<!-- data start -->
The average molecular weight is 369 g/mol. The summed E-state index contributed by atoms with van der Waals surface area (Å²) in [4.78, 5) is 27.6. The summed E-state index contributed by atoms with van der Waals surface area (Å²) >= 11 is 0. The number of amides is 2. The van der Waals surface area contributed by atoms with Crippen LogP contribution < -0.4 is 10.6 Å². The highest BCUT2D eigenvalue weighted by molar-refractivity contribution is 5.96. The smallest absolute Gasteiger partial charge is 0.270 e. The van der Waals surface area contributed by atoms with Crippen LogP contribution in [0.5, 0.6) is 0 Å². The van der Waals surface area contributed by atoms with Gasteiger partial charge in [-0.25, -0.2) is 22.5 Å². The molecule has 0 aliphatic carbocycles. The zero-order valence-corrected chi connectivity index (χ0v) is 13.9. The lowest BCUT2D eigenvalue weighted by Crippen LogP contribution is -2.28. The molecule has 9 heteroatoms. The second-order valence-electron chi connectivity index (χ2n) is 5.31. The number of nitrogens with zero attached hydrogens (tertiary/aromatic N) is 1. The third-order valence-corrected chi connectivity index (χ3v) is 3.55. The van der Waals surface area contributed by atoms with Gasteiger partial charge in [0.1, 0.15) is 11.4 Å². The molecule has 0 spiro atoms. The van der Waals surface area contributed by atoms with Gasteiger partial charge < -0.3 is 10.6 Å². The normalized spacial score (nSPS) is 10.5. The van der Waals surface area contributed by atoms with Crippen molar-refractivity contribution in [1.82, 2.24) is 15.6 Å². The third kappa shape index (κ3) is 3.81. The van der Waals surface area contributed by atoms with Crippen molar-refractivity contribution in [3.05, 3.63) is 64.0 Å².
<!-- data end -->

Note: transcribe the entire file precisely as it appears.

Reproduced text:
The average molecular weight is 369 g/mol. The summed E-state index contributed by atoms with van der Waals surface area (Å²) in [4.78, 5) is 27.6. The summed E-state index contributed by atoms with van der Waals surface area (Å²) >= 11 is 0. The number of amides is 2. The van der Waals surface area contributed by atoms with Crippen LogP contribution < -0.4 is 10.6 Å². The highest BCUT2D eigenvalue weighted by molar-refractivity contribution is 5.96. The smallest absolute Gasteiger partial charge is 0.270 e. The van der Waals surface area contributed by atoms with Crippen LogP contribution in [0.5, 0.6) is 0 Å². The van der Waals surface area contributed by atoms with Gasteiger partial charge in [-0.25, -0.2) is 22.5 Å². The molecule has 0 aliphatic carbocycles. The zero-order valence-corrected chi connectivity index (χ0v) is 13.9. The lowest BCUT2D eigenvalue weighted by Crippen LogP contribution is -2.28. The molecule has 9 heteroatoms. The second-order valence-electron chi connectivity index (χ2n) is 5.31. The number of nitrogens with zero attached hydrogens (tertiary/aromatic N) is 1. The third-order valence-corrected chi connectivity index (χ3v) is 3.55. The van der Waals surface area contributed by atoms with Gasteiger partial charge in [0.1, 0.15) is 11.4 Å². The molecule has 0 spiro atoms. The van der Waals surface area contributed by atoms with Gasteiger partial charge < -0.3 is 10.6 Å². The normalized spacial score (nSPS) is 10.5. The van der Waals surface area contributed by atoms with Crippen molar-refractivity contribution in [1.82, 2.24) is 15.6 Å². The third kappa shape index (κ3) is 3.81. The van der Waals surface area contributed by atoms with Crippen molar-refractivity contribution in [3.05, 3.63) is 64.0 Å².